# Jacobian Multiply Function with Linear Least Squares

Using a Jacobian multiply function, you can solve a least-squares problem of the form

`$\underset{x}{\mathrm{min}}\frac{1}{2}{‖C\cdot x-d‖}_{2}^{2}$`

such that `lb ≤ x ≤ ub`, for problems where C is very large, perhaps too large to be stored. For this technique, use the `'trust-region-reflective'` algorithm.

For example, consider a problem where C is a 2n-by-n matrix based on a circulant matrix. The rows of C are shifts of a row vector v. This example has the row vector v with elements of the form $\left(–1{\right)}^{k+1}/k$:

$v=\left[1,-1/2,1/3,-1/4,\dots ,-1/n\right]$,

where the elements are cyclically shifted.

`$C=\left[\begin{array}{ccccc}1& -1/2& 1/3& ...& -1/n\\ -1/n& 1& -1/2& ...& 1/\left(n-1\right)\\ 1/\left(n-1\right)& -1/n& 1& ...& -1/\left(n-2\right)\\ ⋮& ⋮& ⋮& \ddots & ⋮\\ -1/2& 1/3& -1/4& ...& 1\\ 1& -1/2& 1/3& ...& -1/n\\ -1/n& 1& -1/2& ...& 1/\left(n-1\right)\\ 1/\left(n-1\right)& -1/n& 1& ...& -1/\left(n-2\right)\\ ⋮& ⋮& ⋮& \ddots & ⋮\\ -1/2& 1/3& -1/4& ...& 1\end{array}\right].$`

This least-squares example considers the problem where

$d=\left[n-1,n-2,\dots ,-n\right]$,

and the constraints are $-5\le {x}_{i}\le 5$ for $i=1,\dots ,n$.

For large enough $n$, the dense matrix C does not fit into computer memory ($n=10,000$ is too large on one tested system).

A Jacobian multiply function has the following syntax.

`w = jmfcn(Jinfo,Y,flag)`

`Jinfo` is a matrix the same size as C, used as a preconditioner. If C is too large to fit into memory, `Jinfo` should be sparse. `Y` is a vector or matrix sized so that `C*Y` or `C'*Y` works as matrix multiplication. `flag` tells `jmfcn` which product to form:

• `flag` > 0 ⇒  `w = C*Y`

• `flag` < 0 ⇒  `w = C'*Y`

• `flag` = 0 ⇒  `w = C'*C*Y`

Because C is such a simply structured matrix, you can easily write a Jacobian multiply function in terms of the vector v, without forming C. Each row of `C*Y` is the product of a circularly shifted version of v times `Y`. Use `circshift` to circularly shift v.

To compute `C*Y`, compute `v*Y` to find the first row, then shift v and compute the second row, and so on.

To compute `C'*Y`, perform the same computation, but use a shifted version of `temp`, the vector formed from the first row of `C'`:

`temp = [fliplr(v),fliplr(v)];`

`temp = [circshift(temp,1,2),circshift(temp,1,2)]; % Now temp = C'(1,:)`

To compute `C'*C*Y`, simply compute `C*Y` using shifts of v, and then compute `C'` times the result using shifts of `fliplr(v)`.

The helper function `lsqcirculant3` is a Jacobian multiply function that implements this procedure; it appears at the end of this example.

The `dolsqJac3` helper function at the end of this example sets up the vector v and calls the solver `lsqlin` using the `lsqcirculant3` Jacobian multiply function.

When `n` = 3000, C is an 18,000,000-element dense matrix. Determine the results of the `dolsqJac3` function for `n` = 3000 at selected values of x, and display the output structure.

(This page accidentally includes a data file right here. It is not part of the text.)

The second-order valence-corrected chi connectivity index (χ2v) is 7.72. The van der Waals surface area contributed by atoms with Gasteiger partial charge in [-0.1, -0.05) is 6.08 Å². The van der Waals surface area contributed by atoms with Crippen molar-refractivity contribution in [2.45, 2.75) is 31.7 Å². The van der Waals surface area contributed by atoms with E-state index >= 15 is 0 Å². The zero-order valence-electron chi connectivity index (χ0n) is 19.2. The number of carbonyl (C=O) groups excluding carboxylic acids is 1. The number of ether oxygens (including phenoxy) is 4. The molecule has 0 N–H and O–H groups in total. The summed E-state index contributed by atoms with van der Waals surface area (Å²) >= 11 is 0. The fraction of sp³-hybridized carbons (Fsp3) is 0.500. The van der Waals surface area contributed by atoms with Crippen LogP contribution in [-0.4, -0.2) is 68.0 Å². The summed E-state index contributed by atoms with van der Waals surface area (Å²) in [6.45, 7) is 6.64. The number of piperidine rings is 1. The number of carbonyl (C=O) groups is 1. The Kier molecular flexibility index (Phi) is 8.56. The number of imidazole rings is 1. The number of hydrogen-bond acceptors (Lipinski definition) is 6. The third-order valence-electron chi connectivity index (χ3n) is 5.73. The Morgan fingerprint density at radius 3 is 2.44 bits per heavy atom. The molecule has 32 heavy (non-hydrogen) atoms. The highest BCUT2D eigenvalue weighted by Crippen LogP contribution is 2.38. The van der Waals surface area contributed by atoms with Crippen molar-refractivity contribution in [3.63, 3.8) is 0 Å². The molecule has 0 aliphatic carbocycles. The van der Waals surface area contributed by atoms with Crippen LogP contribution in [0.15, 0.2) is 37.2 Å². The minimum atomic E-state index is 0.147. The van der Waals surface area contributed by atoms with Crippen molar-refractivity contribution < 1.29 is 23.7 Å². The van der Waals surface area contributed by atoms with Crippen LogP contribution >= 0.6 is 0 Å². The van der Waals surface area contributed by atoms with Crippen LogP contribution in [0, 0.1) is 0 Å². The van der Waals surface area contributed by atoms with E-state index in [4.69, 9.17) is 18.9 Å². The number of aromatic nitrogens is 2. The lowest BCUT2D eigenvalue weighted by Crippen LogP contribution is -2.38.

`[x,resnorm,residual,exitflag,output] = dolsqJac3(3000);`
```Local minimum possible. lsqlin stopped because the relative change in function value is less than the function tolerance. ```
`disp(x(1))`
``` 5.0000 ```
`disp(x(1500))`
``` -0.5201 ```
`disp(x(3000))`
``` -5.0000 ```
`disp(output)`
``` iterations: 16 algorithm: 'trust-region-reflective' firstorderopt: 5.9351e-05 cgiterations: 36 constrviolation: [] linearsolver: [] message: 'Local minimum possible.↵↵lsqlin stopped because the relative change in function value is less than the function tolerance.' ```

### Helper Functions

This code creates the `lsqcirculant3` helper function.

```function w = lsqcirculant3(Jinfo,Y,flag,v) % This function computes the Jacobian multiply function % for a 2n-by-n circulant matrix example. if flag > 0 w = Jpositive(Y); elseif flag < 0 w = Jnegative(Y); else w = Jnegative(Jpositive(Y)); end function a = Jpositive(q) % Calculate C*q temp = v; a = zeros(size(q)); % Allocating the matrix a a = [a;a]; % The result is twice as tall as the input. for r = 1:size(a,1) a(r,:) = temp*q; % Compute the rth row temp = circshift(temp,1,2); % Shift the circulant end end function a = Jnegative(q) % Calculate C'*q temp = fliplr(v); temp = circshift(temp,1,2); % Shift the circulant for C' len = size(q,1)/2; % The returned vector is half as long % as the input vector. a = zeros(len,size(q,2)); % Allocating the matrix a for r = 1:len a(r,:) = [temp,temp]*q; % Compute the rth row temp = circshift(temp,1,2); % Shift the circulant end end end```

This code creates the `dolsqJac3` helper function.

```function [x,resnorm,residual,exitflag,output] = dolsqJac3(n) % r = 1:n-1; % Index for making vectors v(n) = (-1)^(n+1)/n; % Allocating the vector v v(r) =( -1).^(r+1)./r; % Now C should be a 2n-by-n circulant matrix based on v, % but it might be too large to fit into memory. r = 1:2*n; d(r) = n-r; Jinfo = [speye(n);speye(n)]; % Sparse matrix for preconditioning % This matrix is a required input for the solver; % preconditioning is not used in this example. % Pass the vector v so that it does not need to be % computed in the Jacobian multiply function. options = optimoptions('lsqlin','Algorithm','trust-region-reflective',... 'JacobianMultiplyFcn',@(Jinfo,Y,flag)lsqcirculant3(Jinfo,Y,flag,v)); lb = -5*ones(1,n); ub = 5*ones(1,n); [x,resnorm,residual,exitflag,output] = ... lsqlin(Jinfo,d,[],[],[],[],lb,ub,[],options); end```